Contributed by Avi Narrow-Tilonsky | August 2012
Keeping kosher in Peru is somewhat easier than some other places that I have traveled. There are two main areas with kosher food available, Cuzco and Lima.
I started my visit in Cuzco, while preparing to go to Machu Pichu. It is recommended to spend a few days in Cuzco to adjust to the altitude before proceeding to Machu Pichu. Some people suffer from altitude sickness when they arrive.
In Cuzco there are many Israelis so practice your Hebrew. If you speak to them you might even find the cheapest places to stay. Our first stop in Cuzco was the Chabad where we got a recommendation for a hostel to stay in. The hostel where we stayed, called “Luzerna,” was right around the corner from the Chabad and cost about 6 or 7 dollars per night. All of the guests were Israeli and I really enjoyed hanging out in the common room watching movies, late night conversations about what it means to be Jewish, or a Friday afternoon sing along. There is a kitchen that is not Kosher so don’t be fooled by the fact that everyone might be speaking Hebrew in your hostel.
That being said, there is a great option for Kosher keepers in Cuzco. The Chabad runs a kosher restaurant. Everything is made on site and from scratch. While that means that it tastes great, don’t expect to get in and out in a hurry. We usually planned 45 minutes to be served our food and then some time to eat and another 15 minutes to pay and get the correct change. Plan to chill out a little while your food is prepared. There are specific dairy hours and meat hours and separate kitchens and eating areas. My recommendations, if you are going dairy, get the breakfast special: a mix of salad, amazing avocado, omelets, and tea. If you are getting meat, go for the shnitzel and a humus plate. The small humus is pretty large and comes with their own pitas. We shared a small humus and almost couldn’t finish it.
Shabbat meals are 15 sol each prepaid and are an amazing experience.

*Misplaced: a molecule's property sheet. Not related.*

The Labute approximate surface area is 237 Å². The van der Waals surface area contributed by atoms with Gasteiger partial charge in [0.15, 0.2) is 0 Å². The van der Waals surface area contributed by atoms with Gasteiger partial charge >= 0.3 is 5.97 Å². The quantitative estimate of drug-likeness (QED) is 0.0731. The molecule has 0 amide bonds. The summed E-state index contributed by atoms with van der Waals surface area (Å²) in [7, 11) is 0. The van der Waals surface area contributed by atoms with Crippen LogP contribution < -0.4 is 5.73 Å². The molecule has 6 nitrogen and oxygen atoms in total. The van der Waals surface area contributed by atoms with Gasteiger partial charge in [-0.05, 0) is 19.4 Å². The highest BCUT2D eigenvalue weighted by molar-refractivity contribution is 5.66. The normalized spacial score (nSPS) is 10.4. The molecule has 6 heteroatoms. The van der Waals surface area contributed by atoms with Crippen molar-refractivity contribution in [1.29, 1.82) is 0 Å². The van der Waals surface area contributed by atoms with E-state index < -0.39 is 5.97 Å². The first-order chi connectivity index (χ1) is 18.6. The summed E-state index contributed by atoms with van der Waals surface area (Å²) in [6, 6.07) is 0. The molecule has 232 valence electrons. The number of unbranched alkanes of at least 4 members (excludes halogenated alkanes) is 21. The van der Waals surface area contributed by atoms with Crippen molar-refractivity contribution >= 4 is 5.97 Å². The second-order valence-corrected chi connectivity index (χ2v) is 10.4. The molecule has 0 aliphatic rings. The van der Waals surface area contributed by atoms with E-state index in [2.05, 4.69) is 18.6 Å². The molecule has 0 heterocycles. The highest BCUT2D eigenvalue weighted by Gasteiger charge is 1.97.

Cusco is a great base for all sorts of activities. There are short trips to do white water rafting and tour the sacred valley, full of amazing views small towns, and farms. There are really fun horseback riding trips around Cusco that explore a number of Inca ruins. The most famous site for tourists in this area is Machu Pichu.
Many people like to follow the Inca trail, a four or five day hike from Cusco to Machu Pichu, an ancient Inca city on a mountain. Tickets to the Inca trail sell out months in advance so if you want to do this hike plan ahead. The government limits the number of hikers to keep it from being too crowded. There are alternate hikes to reach Machu Pichu or you can get there by train in much less time. However you reach Machu Pichu is worth it. The views and history are amazing. Cusco is also a point of origin to fly to the rainforest.
In Cusco, Chabad is the only show in town. They can serve all of your Jewish needs. They provide Kosher food, Shabbat prayers and meals, socializing with other Jews, and even have a pretty well stocked library. They do not have weekday minyanim but they have a ton of people on Shabbat. About 15 people showed up for tefillot on Friday night but ten times that many people showed up for dinner followed by a farbrengen that went until the early morning. The fresh and seemingly unlimited salads and Jachnun are very recommended.
They also have a free internet room that you can use but be aware that it closes for Shabbat when Shabbat starts in Israel, which is long before it starts in America so don’t plan to send an email just before Shabbat in America.
The Chabad is located at Calle Vitoque 631, Cusco, Peru 51-84-236-844.
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